From Jim Bennett’s new bookThe Anglosphere Challenge: Why the English-Speaking Nations Will Lead the Way in the Twenty-First Century, at 34-35:
[T]he market economy is more than the absence of socialism. It is more than the absence of interventionist government; it is the economic expression of strong civil society, just as substantive (rather than formulaic) democracy is the political expression of a civil society and civic state. Majoritarian mechanisms no more create civil society than wet streets cause rain. There is theoretically no reason why democracy needs a market economy, or vice versa — but in practice they are almost always found together. This is a clue. Entrepreneurship in business uses and requires the same talents and often the same motives that go into starting a church, a nonprofit organization, or a political party. The society that can create entrepreneurial businesses tends to be able to create the other forms of organization as well — often the same individuals start several of them at different stages in their lives.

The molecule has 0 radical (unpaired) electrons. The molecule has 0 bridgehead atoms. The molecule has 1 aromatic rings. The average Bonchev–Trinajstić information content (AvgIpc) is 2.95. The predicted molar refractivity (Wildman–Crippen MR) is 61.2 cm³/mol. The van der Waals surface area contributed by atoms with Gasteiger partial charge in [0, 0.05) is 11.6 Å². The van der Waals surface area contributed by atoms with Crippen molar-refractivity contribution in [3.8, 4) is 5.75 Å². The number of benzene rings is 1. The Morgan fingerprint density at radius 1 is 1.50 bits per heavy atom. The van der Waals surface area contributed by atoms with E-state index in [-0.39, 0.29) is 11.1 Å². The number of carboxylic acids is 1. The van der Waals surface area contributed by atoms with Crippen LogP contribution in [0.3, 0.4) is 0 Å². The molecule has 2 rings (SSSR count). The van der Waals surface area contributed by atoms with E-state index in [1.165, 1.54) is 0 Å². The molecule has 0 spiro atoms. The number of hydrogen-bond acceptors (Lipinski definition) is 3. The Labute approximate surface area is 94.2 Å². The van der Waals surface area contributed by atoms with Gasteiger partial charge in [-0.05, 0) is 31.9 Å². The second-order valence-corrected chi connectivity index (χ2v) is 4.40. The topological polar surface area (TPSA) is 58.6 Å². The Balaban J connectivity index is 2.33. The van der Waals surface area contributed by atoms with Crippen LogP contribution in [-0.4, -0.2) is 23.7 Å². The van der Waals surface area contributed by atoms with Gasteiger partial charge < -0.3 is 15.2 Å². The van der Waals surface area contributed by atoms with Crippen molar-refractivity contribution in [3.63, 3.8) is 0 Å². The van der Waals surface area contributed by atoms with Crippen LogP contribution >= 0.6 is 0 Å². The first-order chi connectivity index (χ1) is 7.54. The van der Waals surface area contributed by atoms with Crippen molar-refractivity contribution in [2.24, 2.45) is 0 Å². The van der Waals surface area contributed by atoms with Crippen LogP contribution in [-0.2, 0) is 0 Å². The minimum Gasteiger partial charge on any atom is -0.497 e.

Analyze and discuss. One blue book.
(Still weird at Amazon, saying it hasn’t been released yet. This is wrong. I’ve got mine. So it’s been released. I am assured that this problem is being worked on.)
This passage points the way backward toward Tocqueville and other analysts of Anglo-American civil society It also points forward to a deeper, fuller understanding of what a free market and a free society really look like and how they actually work as a matter of historical and contemporary fact, rather than philosophical speculation, wishful thinking, or unfounded animosity. As of page 59, the book is so far as good as I hoped it would be. There may be other interim reports. Once I have devoured and digested the whole book I plan to provide some comprehensive thoughts.